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Domain Name System Security Extensions (DNSSEC) 2 May 2014

Plan – Where We Need To Get DNSSEC Validation Happening

For DNSSEC to succeed, we need to get DNSSEC validation happening within DNS resolvers at many different levels within the Internet ecosystem.  Ideally, the DNSSEC validation will occur as close as possible to the end user (either a person or a device) so that the attack surface where an attacker could inject bogus DNS packets is minimized.  For instance, if the DNSSEC validation occurs within an application on the end device, there is very little an attacker can do to inject bogus DNS packets.  On the other hand, if the DNSSEC validation occurs out at a public DNS server somewhere out on the Internet, the attacker can inject packets anywhere between that public DNS server and the end device.  The reality is that we would like to see DNSSEC validation happening at many different levels.

This page exists to track the progress of where we are with getting DNSSEC validation happening across the Internet.  It is organized from the farthest point away from the end device down to the closest.  

[At the moment, this page is a work-in-progress as we are still updating it with the current status of information (and feedback is welcome). ]

Public DNS Services

While the attack surface is quite large, it is still useful to have DNSSEC validation occurring in public DNS services available to all across the open Internet.  The list of services known to perform DNSSEC validation by default includes:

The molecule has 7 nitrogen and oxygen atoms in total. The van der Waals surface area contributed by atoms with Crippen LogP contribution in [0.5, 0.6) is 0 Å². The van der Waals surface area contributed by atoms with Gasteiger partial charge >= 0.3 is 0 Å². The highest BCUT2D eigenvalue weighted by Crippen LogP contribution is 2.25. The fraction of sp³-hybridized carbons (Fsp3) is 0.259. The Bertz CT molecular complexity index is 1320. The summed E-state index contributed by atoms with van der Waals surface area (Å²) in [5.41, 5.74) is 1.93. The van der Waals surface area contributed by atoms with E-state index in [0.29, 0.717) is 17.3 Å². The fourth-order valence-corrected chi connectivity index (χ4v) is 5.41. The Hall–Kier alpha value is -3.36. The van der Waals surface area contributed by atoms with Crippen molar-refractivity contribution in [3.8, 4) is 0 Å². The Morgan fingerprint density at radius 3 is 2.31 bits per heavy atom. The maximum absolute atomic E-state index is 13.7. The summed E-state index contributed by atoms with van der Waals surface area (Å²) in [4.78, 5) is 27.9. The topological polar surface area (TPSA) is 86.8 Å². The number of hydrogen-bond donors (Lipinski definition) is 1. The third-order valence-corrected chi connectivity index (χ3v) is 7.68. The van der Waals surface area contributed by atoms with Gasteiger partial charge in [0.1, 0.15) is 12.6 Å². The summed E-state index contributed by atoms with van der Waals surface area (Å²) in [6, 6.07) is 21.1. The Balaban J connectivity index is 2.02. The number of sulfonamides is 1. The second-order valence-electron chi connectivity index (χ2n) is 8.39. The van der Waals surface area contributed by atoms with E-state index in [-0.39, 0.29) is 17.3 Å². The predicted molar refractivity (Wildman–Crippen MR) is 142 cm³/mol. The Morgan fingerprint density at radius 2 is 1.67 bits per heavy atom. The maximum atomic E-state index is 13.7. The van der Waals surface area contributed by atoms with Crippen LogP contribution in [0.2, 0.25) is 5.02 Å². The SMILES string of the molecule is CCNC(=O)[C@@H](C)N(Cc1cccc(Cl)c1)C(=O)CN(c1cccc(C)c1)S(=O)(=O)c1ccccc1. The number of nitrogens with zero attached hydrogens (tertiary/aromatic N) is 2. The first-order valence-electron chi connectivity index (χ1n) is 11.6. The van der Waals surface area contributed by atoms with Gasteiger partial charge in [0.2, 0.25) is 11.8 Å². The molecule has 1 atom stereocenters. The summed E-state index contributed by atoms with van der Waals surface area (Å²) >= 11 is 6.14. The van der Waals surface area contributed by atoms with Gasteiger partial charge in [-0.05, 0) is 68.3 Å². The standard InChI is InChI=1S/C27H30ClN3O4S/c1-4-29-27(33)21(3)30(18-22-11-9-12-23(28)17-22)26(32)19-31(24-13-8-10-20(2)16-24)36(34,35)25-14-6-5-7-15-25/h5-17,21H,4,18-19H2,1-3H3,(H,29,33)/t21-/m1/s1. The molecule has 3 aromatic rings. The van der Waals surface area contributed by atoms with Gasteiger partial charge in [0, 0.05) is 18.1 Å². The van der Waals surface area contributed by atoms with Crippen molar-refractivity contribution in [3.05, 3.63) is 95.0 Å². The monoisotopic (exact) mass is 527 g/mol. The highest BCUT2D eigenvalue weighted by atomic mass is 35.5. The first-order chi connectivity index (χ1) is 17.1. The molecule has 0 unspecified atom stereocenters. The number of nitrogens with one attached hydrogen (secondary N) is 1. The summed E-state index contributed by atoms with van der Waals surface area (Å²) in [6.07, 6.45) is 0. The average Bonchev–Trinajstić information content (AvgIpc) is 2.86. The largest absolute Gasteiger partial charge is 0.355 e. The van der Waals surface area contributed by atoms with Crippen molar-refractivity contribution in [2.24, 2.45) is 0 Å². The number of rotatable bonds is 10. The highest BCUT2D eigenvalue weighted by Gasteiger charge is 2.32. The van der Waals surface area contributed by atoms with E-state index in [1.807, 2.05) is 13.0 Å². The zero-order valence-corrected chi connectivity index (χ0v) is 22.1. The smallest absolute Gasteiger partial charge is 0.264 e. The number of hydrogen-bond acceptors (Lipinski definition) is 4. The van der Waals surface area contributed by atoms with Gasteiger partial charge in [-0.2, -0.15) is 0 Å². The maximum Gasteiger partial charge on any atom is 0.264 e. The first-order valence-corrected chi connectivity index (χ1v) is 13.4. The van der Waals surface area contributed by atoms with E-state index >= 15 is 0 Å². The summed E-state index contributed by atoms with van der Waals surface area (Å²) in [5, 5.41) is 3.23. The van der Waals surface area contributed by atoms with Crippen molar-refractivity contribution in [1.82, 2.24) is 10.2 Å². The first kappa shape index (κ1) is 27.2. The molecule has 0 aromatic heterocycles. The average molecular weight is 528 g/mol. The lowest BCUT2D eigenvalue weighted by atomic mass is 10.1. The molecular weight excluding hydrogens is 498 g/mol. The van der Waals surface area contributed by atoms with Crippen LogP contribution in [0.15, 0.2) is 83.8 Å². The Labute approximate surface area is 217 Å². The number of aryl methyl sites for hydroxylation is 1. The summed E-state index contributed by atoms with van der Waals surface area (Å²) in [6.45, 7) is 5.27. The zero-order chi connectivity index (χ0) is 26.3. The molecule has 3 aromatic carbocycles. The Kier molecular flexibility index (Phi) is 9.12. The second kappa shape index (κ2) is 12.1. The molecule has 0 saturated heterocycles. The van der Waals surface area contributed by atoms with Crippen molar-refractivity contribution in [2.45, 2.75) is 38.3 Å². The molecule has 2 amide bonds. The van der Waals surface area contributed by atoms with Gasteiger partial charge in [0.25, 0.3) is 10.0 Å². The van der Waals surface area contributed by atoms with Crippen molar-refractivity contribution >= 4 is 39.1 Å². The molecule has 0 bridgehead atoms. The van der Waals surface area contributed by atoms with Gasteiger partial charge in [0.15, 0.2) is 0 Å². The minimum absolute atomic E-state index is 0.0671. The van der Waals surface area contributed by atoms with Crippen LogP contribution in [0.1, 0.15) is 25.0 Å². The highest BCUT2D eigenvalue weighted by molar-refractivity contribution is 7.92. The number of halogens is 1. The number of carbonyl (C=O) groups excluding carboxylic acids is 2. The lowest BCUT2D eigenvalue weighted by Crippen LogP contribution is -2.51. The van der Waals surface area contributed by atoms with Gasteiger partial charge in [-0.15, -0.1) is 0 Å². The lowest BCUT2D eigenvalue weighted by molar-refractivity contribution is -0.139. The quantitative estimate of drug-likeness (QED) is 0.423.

Internet Service Providers / Network Operators

Internet Service Providers (ISPs) and other network operators are an excellent  location for DNSSEC validation to occur as the ISPs DNS servers are typically provided to all customers as the “default” DNS resolvers for the customers to use.  Attacks are still possible if an attacker can get onto the ISPs network but the area of the attack is significantly less than the entire Internet.  Major ISPs known to support DNSSEC by default include:

  • Comcast (North America)
  • (list of ISPs in Sweden, Czech Republic, Netherlands, Brazil)

If you are an ISP or network operator and want to support DNSSEC validation, please see our page about DNSSEC for network operators.

Local Networks  (ex. Home Networks and Enterprise Networks)

A critical place to perform DNSSEC validation is at the edge of a local network as the device at the local network edge can perform validation on behalf of a (typically small) home network or a secured corporate network. This reduces the attack surface for hijacking DNS queries to be just that of the local network.

Devices at the local network edge that may include a DNSSEC-validating DNS resolver or DNS proxy server might include firewalls, appliances or home WiFi “routers”.  They may be actual hardware devices or they may be software running on standard server hardware.

Some of the devices and software we know of that perform DNSSEC validation include:

Suggestions for enterprises on how to deploy DNSSEC validation can be found on our DNSSEC for enterprise customers page.

Operating Systems

Having DNSSEC validation occur within the operating system of a device is one of the best places for validation to occur.  The following operating systems are known to have DNSSEC validation enabled by default:

It is certainly possible for an individual to configure DNSSEC validation on an individual system using tools such as:

There are also guides out there that explain the easy steps to enable validation on existing systems:

Applications

Ideally applications themselves may perform DNSSEC validation.

(include a list of applications known to include DNSSEC validation)

Resources available to developers include:

  • List of developer libraries supporting DNSSEC
  • getDNS API

More information can be found on the DNSSEC for developers page.

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